I'm not kidding, in a point of the film, they run out of landscapes footages and they throw some TURTLES at us! SERIOUSLY?!?! I mean, what does the poor turtle has to do with anything? I just hope the turtle's payment was at least as big as Ben's, because they get about the same number of lines. Or should I say whispers.
That's another thing in this movie that is incredibly annoying: there are no dialogues! Only some random whisperings.
The Tree of Life was bad, but To the Wonder takes it to a whole new level of badness!
Summary: "I love you." (silence) "Let's get married." (more silence) "I need a visa." (Guess what? More silence) Then she leaves. There is also a random priest going through some middle age crisis.
And they make it goes for 2 hours by adding a bunch of Nat Geo footages.
Just a final comment: PLEASE, IF YOU DIDN'T GET THE MOVIE, IT DOES NOT MEAN IT IS A GOOD OR A CULT MOVIE! I don't know how anyone can give this movie a 10. It's like "I've no idea what the movie was about, so it must have been good." or "if I say I didn't get it, people will think I dumb."
And I don't respect who give it a 5 by saying "the story deserves a 0, but it is so pretty that I will give it a 5". They are saying that no matter what you throw at then, if it is mixed with some 'LED TVs add material', it deserves at least 5.
TO THE WONDER is the new film from master writer/director Terrence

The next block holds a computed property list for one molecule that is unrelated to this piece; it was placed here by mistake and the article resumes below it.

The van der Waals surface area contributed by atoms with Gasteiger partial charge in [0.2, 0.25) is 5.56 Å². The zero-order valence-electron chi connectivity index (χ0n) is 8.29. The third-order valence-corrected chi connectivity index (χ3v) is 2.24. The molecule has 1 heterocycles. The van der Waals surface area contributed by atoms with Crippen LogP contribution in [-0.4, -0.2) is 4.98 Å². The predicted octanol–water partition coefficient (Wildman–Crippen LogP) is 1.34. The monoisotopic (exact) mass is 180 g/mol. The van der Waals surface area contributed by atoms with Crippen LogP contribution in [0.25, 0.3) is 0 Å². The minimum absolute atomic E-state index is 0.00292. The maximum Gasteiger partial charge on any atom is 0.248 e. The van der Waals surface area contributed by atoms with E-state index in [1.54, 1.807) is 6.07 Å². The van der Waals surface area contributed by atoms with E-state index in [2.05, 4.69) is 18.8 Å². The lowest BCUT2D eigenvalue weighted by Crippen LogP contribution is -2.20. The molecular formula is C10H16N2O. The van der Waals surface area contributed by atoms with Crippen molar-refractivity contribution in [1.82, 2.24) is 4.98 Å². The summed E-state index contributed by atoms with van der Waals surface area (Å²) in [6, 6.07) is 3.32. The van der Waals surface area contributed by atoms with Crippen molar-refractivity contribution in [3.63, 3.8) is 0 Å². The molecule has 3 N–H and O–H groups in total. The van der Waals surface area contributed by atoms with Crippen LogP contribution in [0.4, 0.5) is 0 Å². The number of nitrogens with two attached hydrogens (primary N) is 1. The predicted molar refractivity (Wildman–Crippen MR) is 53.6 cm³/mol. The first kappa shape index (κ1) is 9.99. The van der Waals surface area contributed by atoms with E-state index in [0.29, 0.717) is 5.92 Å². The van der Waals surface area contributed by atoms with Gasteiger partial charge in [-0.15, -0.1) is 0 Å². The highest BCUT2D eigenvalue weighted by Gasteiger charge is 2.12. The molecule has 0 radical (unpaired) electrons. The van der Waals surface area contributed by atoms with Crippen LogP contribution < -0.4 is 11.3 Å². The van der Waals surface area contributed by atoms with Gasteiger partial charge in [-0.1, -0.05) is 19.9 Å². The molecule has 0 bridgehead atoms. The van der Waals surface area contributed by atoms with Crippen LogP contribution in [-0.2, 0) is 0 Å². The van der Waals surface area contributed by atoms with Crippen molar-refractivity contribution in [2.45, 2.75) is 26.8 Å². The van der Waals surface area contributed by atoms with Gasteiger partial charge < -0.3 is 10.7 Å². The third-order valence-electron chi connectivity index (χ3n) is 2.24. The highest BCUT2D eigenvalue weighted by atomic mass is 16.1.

Malick. The story begins with Ben Affleck's character, Neil, in Paris
where he falls in-love with a single mother named Marina, played by the
beautiful Olga Kurylenko. Neil brings his new love and her daughter,
Tatiana, back home with him to the United States. When Marina's visa
expires and Affleck's character is reluctant to marry her, Marina and
her daughter return to Paris. Neil begins spending his time with a
childhood friend, Jane, played by Rachel McAdams. However Jane is a
woman of great faith, a faith that Neil does not share. Back in Paris,
Tatiana leaves to go live with her father and Marina becomes depressed,
longing to return to the US to try to work things out with Neil. It is
at this point that the story falls apart.
It's impossible not to compare TO THE WONDER to THE TREE OF LIFE simply because the two films are shot in the exact same style. Beautiful shots and gorgeous cinematography accompanied by a classical score and poetic voice-overs from the characters. The Tree of Life was and is not only a masterpiece, but one of the greatest films to ever be made. I thought maybe To The Wonder was a little too soon for another Malick epic but I do not believe that is the case as far as why this film fails.
The two characters I felt for and wanted to see more of was Javier Bardem's Father Quintana and Rachel McAdams' Jane. Here we have a priest struggling in his relationship with God and a woman who has suffered through the grief and loss of a child, yet has found a way to continue living in harmony with great faith. These highly interesting characters are under-used as the film focuses more on Neil and Marina, who by the end of the film, we begin to hate.